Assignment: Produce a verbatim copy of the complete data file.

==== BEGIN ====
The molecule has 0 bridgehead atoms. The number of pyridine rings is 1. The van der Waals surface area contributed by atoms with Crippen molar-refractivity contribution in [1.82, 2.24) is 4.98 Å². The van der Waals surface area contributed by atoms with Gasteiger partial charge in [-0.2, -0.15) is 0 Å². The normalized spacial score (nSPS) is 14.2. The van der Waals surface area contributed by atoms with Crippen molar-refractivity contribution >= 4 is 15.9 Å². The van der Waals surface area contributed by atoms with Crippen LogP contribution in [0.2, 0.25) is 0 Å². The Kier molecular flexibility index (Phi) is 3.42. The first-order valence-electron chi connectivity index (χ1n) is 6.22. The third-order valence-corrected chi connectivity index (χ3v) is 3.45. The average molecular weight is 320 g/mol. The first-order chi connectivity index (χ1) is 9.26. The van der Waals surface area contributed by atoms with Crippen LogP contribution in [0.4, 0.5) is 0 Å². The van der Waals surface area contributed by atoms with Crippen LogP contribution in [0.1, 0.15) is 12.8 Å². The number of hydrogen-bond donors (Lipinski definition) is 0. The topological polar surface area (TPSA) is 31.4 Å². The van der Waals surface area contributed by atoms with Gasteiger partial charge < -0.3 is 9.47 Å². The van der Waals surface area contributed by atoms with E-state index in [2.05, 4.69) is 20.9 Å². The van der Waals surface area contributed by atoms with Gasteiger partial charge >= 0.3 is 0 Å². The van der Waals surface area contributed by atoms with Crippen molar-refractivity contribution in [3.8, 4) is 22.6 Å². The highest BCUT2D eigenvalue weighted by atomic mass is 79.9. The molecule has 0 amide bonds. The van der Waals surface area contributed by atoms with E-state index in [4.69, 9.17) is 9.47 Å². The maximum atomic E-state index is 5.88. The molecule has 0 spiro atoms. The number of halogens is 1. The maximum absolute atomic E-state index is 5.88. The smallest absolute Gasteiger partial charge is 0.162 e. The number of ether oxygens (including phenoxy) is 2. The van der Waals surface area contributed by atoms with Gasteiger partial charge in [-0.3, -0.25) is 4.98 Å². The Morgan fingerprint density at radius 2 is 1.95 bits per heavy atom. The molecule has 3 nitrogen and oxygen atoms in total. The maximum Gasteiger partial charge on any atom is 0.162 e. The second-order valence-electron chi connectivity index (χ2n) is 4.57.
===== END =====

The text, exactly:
The molecule has 0 bridgehead atoms. The number of pyridine rings is 1. The van der Waals surface area contributed by atoms with Crippen molar-refractivity contribution in [1.82, 2.24) is 4.98 Å². The van der Waals surface area contributed by atoms with Gasteiger partial charge in [-0.2, -0.15) is 0 Å². The normalized spacial score (nSPS) is 14.2. The van der Waals surface area contributed by atoms with Crippen molar-refractivity contribution >= 4 is 15.9 Å². The van der Waals surface area contributed by atoms with Crippen LogP contribution in [0.2, 0.25) is 0 Å². The Kier molecular flexibility index (Phi) is 3.42. The first-order valence-electron chi connectivity index (χ1n) is 6.22. The third-order valence-corrected chi connectivity index (χ3v) is 3.45. The average molecular weight is 320 g/mol. The first-order chi connectivity index (χ1) is 9.26. The van der Waals surface area contributed by atoms with Crippen LogP contribution in [0.4, 0.5) is 0 Å². The van der Waals surface area contributed by atoms with Crippen LogP contribution in [0.1, 0.15) is 12.8 Å². The number of hydrogen-bond donors (Lipinski definition) is 0. The topological polar surface area (TPSA) is 31.4 Å². The van der Waals surface area contributed by atoms with Gasteiger partial charge < -0.3 is 9.47 Å². The van der Waals surface area contributed by atoms with E-state index in [2.05, 4.69) is 20.9 Å². The van der Waals surface area contributed by atoms with Gasteiger partial charge >= 0.3 is 0 Å². The van der Waals surface area contributed by atoms with Crippen molar-refractivity contribution in [3.8, 4) is 22.6 Å². The highest BCUT2D eigenvalue weighted by atomic mass is 79.9. The molecule has 0 amide bonds. The van der Waals surface area contributed by atoms with E-state index in [4.69, 9.17) is 9.47 Å². The maximum atomic E-state index is 5.88. The molecule has 0 spiro atoms. The number of halogens is 1. The maximum absolute atomic E-state index is 5.88. The smallest absolute Gasteiger partial charge is 0.162 e. The number of ether oxygens (including phenoxy) is 2. The van der Waals surface area contributed by atoms with Gasteiger partial charge in [-0.3, -0.25) is 4.98 Å². The Morgan fingerprint density at radius 2 is 1.95 bits per heavy atom. The molecule has 3 nitrogen and oxygen atoms in total. The maximum Gasteiger partial charge on any atom is 0.162 e. The second-order valence-electron chi connectivity index (χ2n) is 4.57.